He was always finely aware of precise distinctions like this. In Class, for instance, “The Living Room Scale” invited readers to determine social class based on the contents of one’s living room. One earned many points (indicating higher social class) for publications like Town and Country, The New York Review of Books, Paris Match, and the Hudson Review. One earned only one point for The New Yorker (because it’s widely read and mainstream, presumably, though the point system isn’t actually explained), and lost points for publications like National Geographic, Smithsonian, Scientific American, and Psychology Today.
He was critical, but no snob. The upper class, he explained, was just as silly as the middles; they were just silly in different ways.
No mere Andy Rooney-style whiner, Fussell’s critiques were usually on target. From class to World War II, though, his general take seemed to be merely anti-bullshit. There is no reason to say things that are untrue, Fussell seemed to believe, if the truth is perfectly evident. He seemed to have first come to this realization as a soldier. “Every war is ironic, because every war is worse than expected,’’ he wrote. “Every war constitutes an irony of situation, because its means are so melodramatically disproportionate to its ends.” But this disgust over soaring national rhetoric seemed eventually to extend to virtually all forms of artifice. Looking at his whole career, it’s clear what he was really trying to do was just point out the lies that we were telling ourselves as a powerful civilization, whether that meant calling a trailer a “mobile home” or fighting a war in Vietnam for a decade and a half that our government knew we couldn’t win.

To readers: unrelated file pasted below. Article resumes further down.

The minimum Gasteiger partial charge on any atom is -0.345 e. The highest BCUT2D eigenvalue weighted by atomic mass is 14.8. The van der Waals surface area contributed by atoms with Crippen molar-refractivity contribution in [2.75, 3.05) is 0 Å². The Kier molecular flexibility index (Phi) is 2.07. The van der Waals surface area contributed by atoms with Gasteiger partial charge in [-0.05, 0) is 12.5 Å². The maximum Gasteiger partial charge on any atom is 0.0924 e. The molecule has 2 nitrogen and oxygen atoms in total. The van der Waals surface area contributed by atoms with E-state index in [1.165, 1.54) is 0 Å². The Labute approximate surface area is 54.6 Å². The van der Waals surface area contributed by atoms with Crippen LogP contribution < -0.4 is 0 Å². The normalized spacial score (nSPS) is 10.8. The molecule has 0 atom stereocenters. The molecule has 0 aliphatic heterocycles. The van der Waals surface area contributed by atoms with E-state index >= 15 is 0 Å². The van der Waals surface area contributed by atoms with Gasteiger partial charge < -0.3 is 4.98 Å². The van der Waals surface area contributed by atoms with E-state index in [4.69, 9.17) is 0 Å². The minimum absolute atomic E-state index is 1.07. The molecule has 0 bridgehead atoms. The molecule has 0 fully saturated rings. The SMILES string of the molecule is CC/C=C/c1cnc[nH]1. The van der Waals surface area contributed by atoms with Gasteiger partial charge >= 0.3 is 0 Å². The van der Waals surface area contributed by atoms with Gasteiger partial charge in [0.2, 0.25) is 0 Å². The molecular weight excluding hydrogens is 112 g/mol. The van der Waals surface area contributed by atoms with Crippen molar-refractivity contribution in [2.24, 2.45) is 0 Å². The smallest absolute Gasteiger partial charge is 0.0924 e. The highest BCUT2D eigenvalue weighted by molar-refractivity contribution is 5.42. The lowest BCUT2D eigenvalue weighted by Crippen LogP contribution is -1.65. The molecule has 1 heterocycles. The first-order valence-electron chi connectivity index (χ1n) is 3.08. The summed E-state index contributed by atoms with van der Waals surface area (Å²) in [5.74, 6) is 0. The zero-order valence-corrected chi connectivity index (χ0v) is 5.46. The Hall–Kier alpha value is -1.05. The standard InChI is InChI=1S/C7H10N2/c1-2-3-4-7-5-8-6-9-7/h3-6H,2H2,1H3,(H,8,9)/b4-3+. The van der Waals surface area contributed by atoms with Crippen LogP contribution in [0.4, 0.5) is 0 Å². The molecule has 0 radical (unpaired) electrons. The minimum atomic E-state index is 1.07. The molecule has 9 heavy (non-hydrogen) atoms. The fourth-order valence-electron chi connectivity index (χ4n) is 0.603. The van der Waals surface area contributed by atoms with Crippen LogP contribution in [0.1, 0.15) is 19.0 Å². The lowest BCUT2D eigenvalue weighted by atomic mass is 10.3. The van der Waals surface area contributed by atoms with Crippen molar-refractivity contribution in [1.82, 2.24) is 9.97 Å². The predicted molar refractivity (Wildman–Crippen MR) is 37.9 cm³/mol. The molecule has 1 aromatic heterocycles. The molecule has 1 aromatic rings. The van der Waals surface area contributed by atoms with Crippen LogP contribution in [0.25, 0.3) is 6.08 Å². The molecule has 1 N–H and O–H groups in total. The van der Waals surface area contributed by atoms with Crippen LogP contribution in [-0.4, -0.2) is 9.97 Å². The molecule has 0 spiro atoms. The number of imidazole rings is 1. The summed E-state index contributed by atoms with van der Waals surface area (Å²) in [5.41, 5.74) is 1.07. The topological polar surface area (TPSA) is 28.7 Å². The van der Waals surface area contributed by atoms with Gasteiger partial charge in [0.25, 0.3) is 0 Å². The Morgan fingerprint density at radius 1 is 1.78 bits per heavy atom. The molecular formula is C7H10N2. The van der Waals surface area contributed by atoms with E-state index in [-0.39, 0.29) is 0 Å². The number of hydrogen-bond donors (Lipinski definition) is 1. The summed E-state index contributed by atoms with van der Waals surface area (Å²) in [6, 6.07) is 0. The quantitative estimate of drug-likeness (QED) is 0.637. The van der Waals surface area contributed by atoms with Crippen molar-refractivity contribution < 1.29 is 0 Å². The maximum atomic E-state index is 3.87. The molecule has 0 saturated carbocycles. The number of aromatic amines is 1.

Apparently, before the war, Fussell originally thought of a career in journalism. That focus showed, because despite his career in academia, his first interest was always exposing the crap—whether exploitation, incompetence, or just bad taste—we as a society were trying to get away with. And that, ultimately, is the essence of good journalism.